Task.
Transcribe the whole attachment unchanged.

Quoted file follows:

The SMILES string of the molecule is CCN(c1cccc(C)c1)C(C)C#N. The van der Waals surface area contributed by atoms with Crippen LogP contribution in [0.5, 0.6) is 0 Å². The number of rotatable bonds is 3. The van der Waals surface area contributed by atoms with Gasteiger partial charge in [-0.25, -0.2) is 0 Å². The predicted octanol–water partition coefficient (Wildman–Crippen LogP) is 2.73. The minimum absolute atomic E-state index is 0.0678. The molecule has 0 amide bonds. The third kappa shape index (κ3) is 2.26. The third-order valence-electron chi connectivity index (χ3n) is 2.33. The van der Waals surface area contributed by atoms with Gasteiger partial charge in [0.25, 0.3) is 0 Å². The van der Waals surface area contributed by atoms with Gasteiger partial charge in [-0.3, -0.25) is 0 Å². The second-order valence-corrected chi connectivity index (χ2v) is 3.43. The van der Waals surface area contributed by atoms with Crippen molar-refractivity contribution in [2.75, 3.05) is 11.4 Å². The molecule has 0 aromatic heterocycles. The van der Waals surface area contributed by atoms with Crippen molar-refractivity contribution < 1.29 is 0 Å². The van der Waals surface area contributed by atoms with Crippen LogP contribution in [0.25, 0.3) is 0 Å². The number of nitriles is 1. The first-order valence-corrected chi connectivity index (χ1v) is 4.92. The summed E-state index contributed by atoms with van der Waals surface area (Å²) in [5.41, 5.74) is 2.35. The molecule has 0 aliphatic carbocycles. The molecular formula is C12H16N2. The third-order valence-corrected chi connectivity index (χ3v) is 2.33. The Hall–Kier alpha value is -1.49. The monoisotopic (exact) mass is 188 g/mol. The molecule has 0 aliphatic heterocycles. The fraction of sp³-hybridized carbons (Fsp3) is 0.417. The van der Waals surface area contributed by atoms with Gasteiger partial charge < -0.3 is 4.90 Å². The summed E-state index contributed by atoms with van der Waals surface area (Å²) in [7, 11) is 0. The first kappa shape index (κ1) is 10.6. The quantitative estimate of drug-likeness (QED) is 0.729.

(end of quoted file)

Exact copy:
The SMILES string of the molecule is CCN(c1cccc(C)c1)C(C)C#N. The van der Waals surface area contributed by atoms with Crippen LogP contribution in [0.5, 0.6) is 0 Å². The number of rotatable bonds is 3. The van der Waals surface area contributed by atoms with Gasteiger partial charge in [-0.25, -0.2) is 0 Å². The predicted octanol–water partition coefficient (Wildman–Crippen LogP) is 2.73. The minimum absolute atomic E-state index is 0.0678. The molecule has 0 amide bonds. The third kappa shape index (κ3) is 2.26. The third-order valence-electron chi connectivity index (χ3n) is 2.33. The van der Waals surface area contributed by atoms with Gasteiger partial charge in [0.25, 0.3) is 0 Å². The van der Waals surface area contributed by atoms with Gasteiger partial charge in [-0.3, -0.25) is 0 Å². The second-order valence-corrected chi connectivity index (χ2v) is 3.43. The van der Waals surface area contributed by atoms with Crippen molar-refractivity contribution in [2.75, 3.05) is 11.4 Å². The molecule has 0 aromatic heterocycles. The van der Waals surface area contributed by atoms with Crippen molar-refractivity contribution < 1.29 is 0 Å². The van der Waals surface area contributed by atoms with Crippen LogP contribution in [0.25, 0.3) is 0 Å². The number of nitriles is 1. The first-order valence-corrected chi connectivity index (χ1v) is 4.92. The summed E-state index contributed by atoms with van der Waals surface area (Å²) in [5.41, 5.74) is 2.35. The molecule has 0 aliphatic carbocycles. The molecular formula is C12H16N2. The third-order valence-corrected chi connectivity index (χ3v) is 2.33. The Hall–Kier alpha value is -1.49. The monoisotopic (exact) mass is 188 g/mol. The molecule has 0 aliphatic heterocycles. The fraction of sp³-hybridized carbons (Fsp3) is 0.417. The van der Waals surface area contributed by atoms with Gasteiger partial charge < -0.3 is 4.90 Å². The summed E-state index contributed by atoms with van der Waals surface area (Å²) in [7, 11) is 0. The first kappa shape index (κ1) is 10.6. The quantitative estimate of drug-likeness (QED) is 0.729.